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Phase-equilibrium relations have been determined at 1000 kg/cm2 water pressure for compositions within the system NaAlSi3O8-KalSi3O8-NaAlSiO4-KAlSiO4 in the area adjacent to the temperature minimum. The composition and temperature of the minimum are Ne50Ks19Qz31 and 750° ± 7° C respectively. The compositions of 102 plutonic rocks and 122 extrusive rocks, from Washington's tables, that carry 80% or more of normative Ab + Or + Ne have been plotted; the areas of high density show a marked similarity to the positions of the low-temperature regions of the synthetic system and suggest that many undersaturated rocks are derived by fractional crystallization from a trachytic magma.
Deuteron magnetic resonance line shapes and spin lattice relaxation times are presented for a-Si:D, F and a-SiGe:D, F. These parameters differ from those for typical a-Si:D, H samples, but in some respects are similar to those for an annealed a-Si:D, H sample. The a-SiGe:D, F spectra display an unusually large broad central weakly bound D resonance component and a barely-resolved Ge-D quadrupolar doublet. Comparisons indicate substantial differences in void morphology between the a-Si:D, F and a-SiGe:D, F.
The structural, electrical and optical properties of amorphous Si-Ge alloys prepared either from mixtures of hydrides or of fluorides will be compared. It will be shown that the majority of many properties studied are essentially the same, the major exceptions being the structure of thin films used for TEM investigation, and the photocurrents developed between contacts in a coplanar configuration. Possible explanations for the result of including fluorine in the preparation plasma will be discussed.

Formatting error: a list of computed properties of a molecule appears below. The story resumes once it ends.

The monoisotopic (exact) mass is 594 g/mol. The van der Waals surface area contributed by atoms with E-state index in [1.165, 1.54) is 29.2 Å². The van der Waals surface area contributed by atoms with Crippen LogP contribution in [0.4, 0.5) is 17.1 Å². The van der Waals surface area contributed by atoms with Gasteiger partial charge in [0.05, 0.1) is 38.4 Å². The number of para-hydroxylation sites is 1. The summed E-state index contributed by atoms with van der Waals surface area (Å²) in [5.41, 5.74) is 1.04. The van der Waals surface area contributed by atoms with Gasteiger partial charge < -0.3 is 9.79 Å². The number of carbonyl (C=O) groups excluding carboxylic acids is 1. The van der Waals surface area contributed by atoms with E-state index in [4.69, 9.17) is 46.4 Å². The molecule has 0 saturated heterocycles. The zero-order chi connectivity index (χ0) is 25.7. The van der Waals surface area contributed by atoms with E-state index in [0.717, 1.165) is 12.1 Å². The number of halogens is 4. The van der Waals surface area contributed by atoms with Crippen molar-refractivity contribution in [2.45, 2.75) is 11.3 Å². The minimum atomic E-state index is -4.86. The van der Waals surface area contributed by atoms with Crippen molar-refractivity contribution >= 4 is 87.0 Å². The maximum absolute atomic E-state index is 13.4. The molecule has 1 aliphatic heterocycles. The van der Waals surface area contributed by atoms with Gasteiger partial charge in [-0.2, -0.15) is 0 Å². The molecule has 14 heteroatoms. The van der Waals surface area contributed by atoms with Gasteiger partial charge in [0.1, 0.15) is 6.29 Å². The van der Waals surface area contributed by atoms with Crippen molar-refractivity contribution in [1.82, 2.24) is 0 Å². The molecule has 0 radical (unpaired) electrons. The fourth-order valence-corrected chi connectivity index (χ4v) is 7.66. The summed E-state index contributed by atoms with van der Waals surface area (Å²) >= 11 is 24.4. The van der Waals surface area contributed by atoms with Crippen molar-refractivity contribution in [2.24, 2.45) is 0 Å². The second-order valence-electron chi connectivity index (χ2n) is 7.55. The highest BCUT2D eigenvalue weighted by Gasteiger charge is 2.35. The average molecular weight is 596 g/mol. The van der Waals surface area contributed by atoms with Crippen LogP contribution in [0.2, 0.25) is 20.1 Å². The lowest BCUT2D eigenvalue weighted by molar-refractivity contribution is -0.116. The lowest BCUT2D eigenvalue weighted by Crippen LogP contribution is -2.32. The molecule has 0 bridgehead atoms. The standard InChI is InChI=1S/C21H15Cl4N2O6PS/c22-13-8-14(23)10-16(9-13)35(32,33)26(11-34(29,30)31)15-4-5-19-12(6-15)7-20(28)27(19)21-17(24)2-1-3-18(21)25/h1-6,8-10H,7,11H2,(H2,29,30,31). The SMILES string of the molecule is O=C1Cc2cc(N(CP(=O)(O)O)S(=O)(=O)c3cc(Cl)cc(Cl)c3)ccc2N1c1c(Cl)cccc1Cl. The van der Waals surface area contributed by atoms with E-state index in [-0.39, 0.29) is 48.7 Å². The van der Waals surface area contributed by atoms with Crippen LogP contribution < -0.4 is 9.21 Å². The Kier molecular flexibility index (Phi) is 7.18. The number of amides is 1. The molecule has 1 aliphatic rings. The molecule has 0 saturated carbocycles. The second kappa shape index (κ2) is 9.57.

Atom-probe techniques have been used to characterise nanostructured metallic materials prepared by thermal evaporation and by sputtering. Multilayer samples of Fe-Cr have been prepared by sputter deposition and analysed using the Oxford position-sensitive atom probe. This has made it possible to observe the quality of interfaces in the material, and also accurately determine local compositions at each layer within the multilayer stack. Preliminary experiments aimed at producing dual phase nanocrystalline films by thermal evaporator deposition are also reported.
The preparation of homogeneous gels from liquid solutions necessitates the prevention of precipitation. This becomes increasingly difficult in multicomponent systems. Currently, there are no systematic considerations on precipitation in sol-gel solutions. This paper is concerned with the methods to control precipitation in alkoxide solutions. Each method is applied to specific systems, containing alkoxides of various metals, such as yttrium, lanthanum, barium, and titanium, in alcoholic solutions.
The protection of glass against water-initiated chemical corrosion is a significant problem. Presently, organic polymers and inorganically modified polymers are being used to protect art glass. However, the service life and durability of these coatings are not entirely satisfactory. Oxide coatings would offer much greater resistance to water penetration. Water permeability through a polymer coating is some ten orders of magnitude larger than that through an oxide coating. This, coupled with a higher scratch resistance, makes oxide coatings promising candidates for the protection of stained glass. Methods to deposit an oxide on glass at relatively low temperatures include sol-gel processing and vapor deposition. This paper compares the performance of different oxide and non-oxide coatings and presents methods for the deposition of oxide coatings at low temperatures.
The sol-gel process can be used to produce porous inorganic matrices that
are doped with organic molecules. These doped gels can be used as a